Another rap on Jordan: He was too nice. When Jordan was struggling through a rocky stretch as a player at Calgary's Centennial High, John and one of Yolanda's basketball friends introduced both boys to the idea of an alter ego for the court, "to give them permission to wreak havoc," says Yolanda. Thus Jordan becomes Wolverine, of the X-Men series, when he steps onto the court. Dallin, meanwhile, mentally dons his Batman cape. "He's mild-mannered Bruce Wayne who becomes the vicious Dark Knight," John says. John and Yolanda have continued to reinforce the concept by giving their sons comic books and other Wolverine or Batman memorabilia. "This Christmas they gave me a Wolverine Pez dispenser," says Jordan, who keeps a few Wolverine comic books on the entertainment center of the condo he shares with his wife, Malia, a former Arizona State volleyball player. "It's kind of a joke, but it's a constant reminder of what I need to be."
Even though he lacked a killer instinct, Jordan had the goods to draw the attention of a handful of Division I schools, including Pepperdine and UNLV, while he was averaging 18.5 points, 13.1 rebounds and 8.7 blocks as a senior. He decided to take the 2007-08 season as a prep year to increase his exposure and to avoid using a year of NCAA eligibility before going on a mission for the Mormon Church. Yet his time at Findlay Prep in Nevada was cut short by an ankle injury that required surgery. While he was still recovering in Calgary, he was invited to the All-Canada Classic, Canada's equivalent of the McDonald's All-American game. "He hadn't done anything for four to six months," says Yolanda. "We didn't even go because we thought it would be awful."
To the contrary, Jordan played so well that a UConn assistant who was at the game called the Bachynskis soon after. As Jordan prepared to depart for a two-year mission in Miami, Yolanda made copies of the Classic game tape and sent them out to other colleges.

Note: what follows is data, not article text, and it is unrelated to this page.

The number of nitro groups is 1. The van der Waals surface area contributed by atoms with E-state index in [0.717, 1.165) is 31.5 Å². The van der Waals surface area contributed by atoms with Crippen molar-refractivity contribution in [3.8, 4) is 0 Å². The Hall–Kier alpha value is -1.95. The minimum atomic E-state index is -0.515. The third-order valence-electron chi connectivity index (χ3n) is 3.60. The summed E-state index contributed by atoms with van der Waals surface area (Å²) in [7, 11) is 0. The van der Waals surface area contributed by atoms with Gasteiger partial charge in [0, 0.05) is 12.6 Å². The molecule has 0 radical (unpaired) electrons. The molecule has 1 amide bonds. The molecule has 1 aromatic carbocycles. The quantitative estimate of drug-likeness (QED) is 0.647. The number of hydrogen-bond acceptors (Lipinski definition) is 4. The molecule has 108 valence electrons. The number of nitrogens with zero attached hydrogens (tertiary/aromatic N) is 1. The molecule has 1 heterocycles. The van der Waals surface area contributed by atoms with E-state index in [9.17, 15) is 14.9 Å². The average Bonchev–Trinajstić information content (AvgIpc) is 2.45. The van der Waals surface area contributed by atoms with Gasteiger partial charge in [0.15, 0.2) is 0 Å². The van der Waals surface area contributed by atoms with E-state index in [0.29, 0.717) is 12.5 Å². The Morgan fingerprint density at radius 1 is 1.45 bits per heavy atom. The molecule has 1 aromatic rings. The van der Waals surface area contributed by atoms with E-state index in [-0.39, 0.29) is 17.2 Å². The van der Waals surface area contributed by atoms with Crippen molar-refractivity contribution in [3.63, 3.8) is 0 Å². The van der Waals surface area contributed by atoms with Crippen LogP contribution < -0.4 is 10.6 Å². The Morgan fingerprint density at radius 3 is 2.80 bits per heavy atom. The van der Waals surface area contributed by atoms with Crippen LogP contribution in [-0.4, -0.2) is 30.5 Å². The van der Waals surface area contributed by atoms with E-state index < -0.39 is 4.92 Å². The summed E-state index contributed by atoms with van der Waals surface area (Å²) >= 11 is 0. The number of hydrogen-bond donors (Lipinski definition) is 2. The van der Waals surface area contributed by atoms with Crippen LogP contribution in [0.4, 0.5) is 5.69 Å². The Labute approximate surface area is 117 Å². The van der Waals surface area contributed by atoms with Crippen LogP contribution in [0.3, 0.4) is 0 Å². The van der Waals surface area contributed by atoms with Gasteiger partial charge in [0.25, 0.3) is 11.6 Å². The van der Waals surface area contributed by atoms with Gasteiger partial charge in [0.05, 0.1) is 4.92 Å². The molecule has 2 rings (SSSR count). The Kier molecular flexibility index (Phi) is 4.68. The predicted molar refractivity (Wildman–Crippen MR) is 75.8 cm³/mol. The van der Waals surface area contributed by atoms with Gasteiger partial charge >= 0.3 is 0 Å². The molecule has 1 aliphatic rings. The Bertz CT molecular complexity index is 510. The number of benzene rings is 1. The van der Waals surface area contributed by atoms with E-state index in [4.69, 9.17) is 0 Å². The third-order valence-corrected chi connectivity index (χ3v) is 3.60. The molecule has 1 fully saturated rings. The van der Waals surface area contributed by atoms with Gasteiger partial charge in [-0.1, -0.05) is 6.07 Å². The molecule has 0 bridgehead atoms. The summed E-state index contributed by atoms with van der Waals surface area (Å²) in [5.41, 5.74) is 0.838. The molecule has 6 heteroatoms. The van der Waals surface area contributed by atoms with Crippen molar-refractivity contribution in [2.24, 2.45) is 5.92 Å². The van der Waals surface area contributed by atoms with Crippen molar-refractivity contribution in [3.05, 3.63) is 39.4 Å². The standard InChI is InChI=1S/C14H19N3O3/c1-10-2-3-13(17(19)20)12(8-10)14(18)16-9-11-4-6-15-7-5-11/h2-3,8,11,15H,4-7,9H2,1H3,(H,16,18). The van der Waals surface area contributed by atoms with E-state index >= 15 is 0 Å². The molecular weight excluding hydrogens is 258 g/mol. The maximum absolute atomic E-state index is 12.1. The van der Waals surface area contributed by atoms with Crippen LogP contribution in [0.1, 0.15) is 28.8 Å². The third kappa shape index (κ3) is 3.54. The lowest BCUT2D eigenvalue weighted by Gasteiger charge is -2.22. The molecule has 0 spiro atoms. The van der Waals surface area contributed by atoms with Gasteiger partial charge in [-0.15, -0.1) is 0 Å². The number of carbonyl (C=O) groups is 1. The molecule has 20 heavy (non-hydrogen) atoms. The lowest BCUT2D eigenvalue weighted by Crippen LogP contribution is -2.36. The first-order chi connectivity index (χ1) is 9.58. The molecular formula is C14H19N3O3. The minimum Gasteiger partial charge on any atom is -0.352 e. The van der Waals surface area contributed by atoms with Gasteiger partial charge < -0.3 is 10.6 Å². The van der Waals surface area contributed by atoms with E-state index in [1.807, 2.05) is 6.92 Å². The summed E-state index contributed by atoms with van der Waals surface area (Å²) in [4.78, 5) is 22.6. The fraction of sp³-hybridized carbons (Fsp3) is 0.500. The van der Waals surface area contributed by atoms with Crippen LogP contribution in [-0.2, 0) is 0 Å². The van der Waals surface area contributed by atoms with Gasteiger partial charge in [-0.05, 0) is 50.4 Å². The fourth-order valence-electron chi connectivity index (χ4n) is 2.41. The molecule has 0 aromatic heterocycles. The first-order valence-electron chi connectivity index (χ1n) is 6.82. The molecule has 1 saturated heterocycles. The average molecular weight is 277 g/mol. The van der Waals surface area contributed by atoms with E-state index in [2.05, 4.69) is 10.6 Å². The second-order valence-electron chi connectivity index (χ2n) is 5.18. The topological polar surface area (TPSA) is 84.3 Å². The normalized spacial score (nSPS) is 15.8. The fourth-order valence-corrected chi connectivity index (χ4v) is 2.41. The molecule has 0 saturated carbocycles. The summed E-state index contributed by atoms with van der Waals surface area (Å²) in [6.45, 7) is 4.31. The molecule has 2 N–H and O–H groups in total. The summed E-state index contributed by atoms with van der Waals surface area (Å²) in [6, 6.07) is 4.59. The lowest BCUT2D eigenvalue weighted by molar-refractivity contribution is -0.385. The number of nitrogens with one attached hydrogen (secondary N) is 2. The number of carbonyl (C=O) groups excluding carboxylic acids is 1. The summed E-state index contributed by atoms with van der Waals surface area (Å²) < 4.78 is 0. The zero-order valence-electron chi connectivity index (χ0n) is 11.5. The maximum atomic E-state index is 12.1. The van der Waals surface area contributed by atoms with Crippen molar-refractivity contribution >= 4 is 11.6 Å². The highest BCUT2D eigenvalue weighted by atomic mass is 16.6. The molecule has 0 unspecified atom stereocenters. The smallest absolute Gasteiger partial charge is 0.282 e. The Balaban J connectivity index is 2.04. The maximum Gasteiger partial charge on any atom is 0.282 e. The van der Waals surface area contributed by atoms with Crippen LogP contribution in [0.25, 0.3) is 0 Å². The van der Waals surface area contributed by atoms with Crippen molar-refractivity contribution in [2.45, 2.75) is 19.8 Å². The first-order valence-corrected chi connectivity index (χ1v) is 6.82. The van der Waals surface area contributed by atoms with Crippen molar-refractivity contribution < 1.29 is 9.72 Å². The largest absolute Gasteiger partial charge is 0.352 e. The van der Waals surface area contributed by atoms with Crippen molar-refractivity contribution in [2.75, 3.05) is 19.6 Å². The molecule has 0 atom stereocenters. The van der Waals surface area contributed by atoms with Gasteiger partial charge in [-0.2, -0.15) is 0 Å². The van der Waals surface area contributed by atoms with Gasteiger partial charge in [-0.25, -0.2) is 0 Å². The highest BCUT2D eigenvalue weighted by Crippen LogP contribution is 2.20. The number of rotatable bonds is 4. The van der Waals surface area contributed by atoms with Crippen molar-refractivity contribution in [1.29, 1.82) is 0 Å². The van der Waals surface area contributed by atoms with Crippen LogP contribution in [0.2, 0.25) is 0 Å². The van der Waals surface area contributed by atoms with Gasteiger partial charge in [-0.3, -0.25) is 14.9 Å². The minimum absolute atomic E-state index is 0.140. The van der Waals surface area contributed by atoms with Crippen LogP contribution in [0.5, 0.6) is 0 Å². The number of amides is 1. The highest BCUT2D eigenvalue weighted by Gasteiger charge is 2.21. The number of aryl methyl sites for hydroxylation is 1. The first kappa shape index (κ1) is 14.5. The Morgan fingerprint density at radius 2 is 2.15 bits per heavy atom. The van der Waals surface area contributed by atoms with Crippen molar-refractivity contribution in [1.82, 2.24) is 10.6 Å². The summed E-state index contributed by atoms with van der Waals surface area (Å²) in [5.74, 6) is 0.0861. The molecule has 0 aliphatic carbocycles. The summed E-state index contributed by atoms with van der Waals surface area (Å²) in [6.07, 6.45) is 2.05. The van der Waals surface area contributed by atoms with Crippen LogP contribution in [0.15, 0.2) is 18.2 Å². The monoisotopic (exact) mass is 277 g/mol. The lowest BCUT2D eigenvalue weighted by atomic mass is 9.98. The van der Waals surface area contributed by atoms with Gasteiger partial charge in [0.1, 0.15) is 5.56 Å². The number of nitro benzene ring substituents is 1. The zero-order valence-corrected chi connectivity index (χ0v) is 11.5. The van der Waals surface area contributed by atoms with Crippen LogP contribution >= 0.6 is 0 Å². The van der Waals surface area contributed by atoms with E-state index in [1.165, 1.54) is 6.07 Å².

With his days almost entirely devoted to spreading the Mormon gospel, Jordan had little time to play basketball or stay in shape. Yet as more coaches saw the tape of the towering young man with fluid moves and a soft touch around the basket, he become such a hot commodity that his mission president, Nathan Hale, made a virtually unheard-of break from mission protocol: In the spring of 2010, he gave Jordan a day off to entertain pitches from six college recruiters. On the designated day, coaches from Connecticut, ASU, BYU, Oregon State, and the University of San Diego flew to Miami and sat in a Mormon church with Jordan and Hale for two-hour appointments, one after the other. (UNLV did its pitch by phone.)
In preparation for his big day, Jordan had fasted for 24 hours and prayed that the right school would be obvious to him at the end of the day. "It was a night and day difference between meeting with all the other schools and meeting with ASU," he says. "The other ones felt really formal, like a business meeting. Then when coach Herb and [assistant] Dedrique [Taylor] talked to me, it was like speaking with friends."
Though he says choosing ASU over a basketball power like Connecticut, as he did after a two-hour phone chat with his parents that day, was "the toughest decision of my life," Jordan has no regrets. "I'm really happy I picked ASU," he says. "I met my wife here, and I feel like I've progressed here in a way I wouldn't have been able to any other place."
Dallin's equally unlikely path to the Pac-12 also hinged on video tape. After a frustrating year at Southern Utah in 2009-10, he embarked on a two-year mission in Croatia that ended six months early when an undefined illness caused him to lose 20 pounds. Upon his return to North America in the fall of 2011, Dallin got his release from Southern Utah and looked elsewhere for a roster spot. An SUU assistant provided a highlight tape, which Yolanda posted on YouTube. When Krystkowiak saw the tape, "My first thought was, there's no way this kid is 6-11, he's too athletic and he moves too well," he says. Soon after Dallin and John drove to Orem, Utah, to visit Dallin's sister, Jessica, a 6-1 forward at Utah Valley State. Along the way, they stopped at Utah and Utah State to visit with coaches. Three days later, Dallin had offers from both schools.
He signed with Utah on Nov. 10, 2011. The anticipation for the Jan. 2, 2013 game, the first of what will likely be at least four showdowns between the Bachynskis over the next two seasons, has been building ever since.
"I think it's going to be a lot of fun," says Jordan. "But you can't take relationships onto the court. Yes, he is my brother , but when I go out and play, it's all-out war. It's a mindset you have to take into all games, that you're not the same person once you cross the line."
"We'll remind him this game isn't Jordan versus Dallin," says Sendek. Jordan already knows that. It's Wolverine vs. Batman.